June 14, 2018 - 2:15 pm
Updated June 14, 2018 - 5:14 pm
Former Las Vegas employee Brian Knudsen is plotting a return to city government — this time in the political arena.
Knudsen is launching a bid for the Ward 1 City Council seat, which will be an incumbent-free race in next year’s city election. Term limits will force Councilwoman Lois Tarkanian out of office next year. Tarkanian has represented Ward 1 since she won a special election in 2005.
The central Las Vegas ward is home to the city’s burgeoning medical district, and Knudsen would prioritize city infrastructure that allows for the expansion of the existing medical centers and future growth.
“I think that as the medical district develops, transportation is a huge issue,” Knudsen said. “Safe, walkable routes around our neighborhoods is an important piece of it.”
Particularly after his son spent a month at University Medical Center last year, Knudsen began to see an integrated health care model for children as “absolutely critical,” and he calls it a “dream” for a new children’s hospital to be built in the medical district. Pushing for an integrated mental health care system, including for Las Vegas’ homeless population, is another priority, Knudsen said.
“I think every elected official should be up in arms about the critical quality-of-life issues we have in our state right now,” he said.
Knudsen is a first-time political candidate who spent roughly nine years working for the city. He left in 2014 and now owns BP2 Solutions, a boutique consulting firm in downtown Las Vegas with a focus on nonprofits and education. Knudsen is a Salt Lake City-area native who has called Las Vegas home for 14 years.
“I believe I have an impact now doing what I do as a consultant working with nonprofits, and I think that the most impact I can have is sitting at that elected-official level, pushing the button yes or no, working to better relationships with the county, the state, and partnering with some of the nonprofit organizations that are serving our most vulnerable populations,” Knudsen said.
During his time with the city, Knudsen was heavily involved with Downtown Achieves, a program aiming to close education gaps and a precursor to the city’s Department of Youth Development and Social Innovation.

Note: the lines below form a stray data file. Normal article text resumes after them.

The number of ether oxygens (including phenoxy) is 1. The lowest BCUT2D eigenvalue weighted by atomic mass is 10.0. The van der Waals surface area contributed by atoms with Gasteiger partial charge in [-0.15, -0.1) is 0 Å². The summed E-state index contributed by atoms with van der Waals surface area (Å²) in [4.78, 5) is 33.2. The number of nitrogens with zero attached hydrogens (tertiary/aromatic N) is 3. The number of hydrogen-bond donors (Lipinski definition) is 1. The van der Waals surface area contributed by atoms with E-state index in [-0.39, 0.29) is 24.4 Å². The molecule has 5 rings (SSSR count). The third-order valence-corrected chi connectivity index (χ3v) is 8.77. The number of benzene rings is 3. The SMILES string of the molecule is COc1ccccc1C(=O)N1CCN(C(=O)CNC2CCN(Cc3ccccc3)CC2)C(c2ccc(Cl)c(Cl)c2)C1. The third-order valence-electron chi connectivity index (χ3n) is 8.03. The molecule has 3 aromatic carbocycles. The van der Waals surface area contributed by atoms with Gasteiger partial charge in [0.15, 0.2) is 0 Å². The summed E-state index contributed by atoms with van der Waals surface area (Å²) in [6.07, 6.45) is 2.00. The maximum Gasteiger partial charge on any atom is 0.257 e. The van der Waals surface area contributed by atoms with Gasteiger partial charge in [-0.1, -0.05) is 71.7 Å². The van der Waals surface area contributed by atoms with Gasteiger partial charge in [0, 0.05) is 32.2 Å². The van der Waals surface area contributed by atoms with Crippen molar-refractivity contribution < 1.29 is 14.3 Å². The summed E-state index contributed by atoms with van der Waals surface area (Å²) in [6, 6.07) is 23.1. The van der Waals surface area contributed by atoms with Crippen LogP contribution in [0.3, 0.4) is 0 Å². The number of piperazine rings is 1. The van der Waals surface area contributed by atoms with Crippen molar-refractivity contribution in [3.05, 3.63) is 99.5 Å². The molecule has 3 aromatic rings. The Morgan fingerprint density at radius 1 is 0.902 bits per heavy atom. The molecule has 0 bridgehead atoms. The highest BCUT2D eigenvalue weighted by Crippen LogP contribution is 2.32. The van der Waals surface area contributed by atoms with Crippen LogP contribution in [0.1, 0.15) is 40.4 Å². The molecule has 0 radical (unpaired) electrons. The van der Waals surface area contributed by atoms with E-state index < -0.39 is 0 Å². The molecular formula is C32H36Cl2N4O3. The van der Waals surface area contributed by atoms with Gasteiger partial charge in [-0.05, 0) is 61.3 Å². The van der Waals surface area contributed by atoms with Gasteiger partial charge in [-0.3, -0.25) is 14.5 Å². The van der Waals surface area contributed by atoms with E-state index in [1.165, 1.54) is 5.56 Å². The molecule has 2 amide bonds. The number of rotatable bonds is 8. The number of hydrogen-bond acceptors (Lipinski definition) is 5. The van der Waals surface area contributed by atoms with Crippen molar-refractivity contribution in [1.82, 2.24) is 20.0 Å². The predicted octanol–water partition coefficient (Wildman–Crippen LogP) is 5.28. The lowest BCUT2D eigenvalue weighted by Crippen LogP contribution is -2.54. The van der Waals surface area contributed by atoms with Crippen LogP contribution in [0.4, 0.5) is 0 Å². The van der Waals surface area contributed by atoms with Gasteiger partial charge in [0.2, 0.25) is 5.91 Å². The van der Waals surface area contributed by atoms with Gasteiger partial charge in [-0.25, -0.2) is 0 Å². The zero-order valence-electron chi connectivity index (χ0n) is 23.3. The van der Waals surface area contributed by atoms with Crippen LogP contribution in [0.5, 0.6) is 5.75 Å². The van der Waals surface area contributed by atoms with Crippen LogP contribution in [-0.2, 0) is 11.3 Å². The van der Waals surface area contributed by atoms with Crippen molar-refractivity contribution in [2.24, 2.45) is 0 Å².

“There are people who say the city doesn’t belong in that space, but I disagree completely,” Knudsen said. “I think every elected official, regardless of the position they hold, should be standing up and fighting for the rights of children. I would love to sustain and grow what the city is doing.”
Knudsen supports a proposal to build light-rail system connecting hubs in the Las Vegas Valley, including the city’s medical district. He thinks the city should further clamp down on an issue Tarkanian elevated during her tenure — short-term rentals, which have stirred controversy as home-sharing platforms have gained popularity. The City Council passed a package of rules restricting short-term rentals city-wide.
“I think the city has taken good steps to mitigate the impact, I would take it further,” Knudsen said. “I don’t think businesses belong in residential districts.”
Knudsen is also vice chair for the Downtown Vegas Alliance and is vice president of the McNeil Neighborhood Association. He holds a master’s degree in public administration from the University of Southern California.
Knudsen is the first candidate to go public with plans to run for the Ward 1 council seat. In an annual contributions and expenses report filed with the Nevada Secretary of State, he reported raising $25,316 last year, and he loaned his campaign $5,000.
The filing period for candidates running for city offices is in early 2019, and the primary is in April.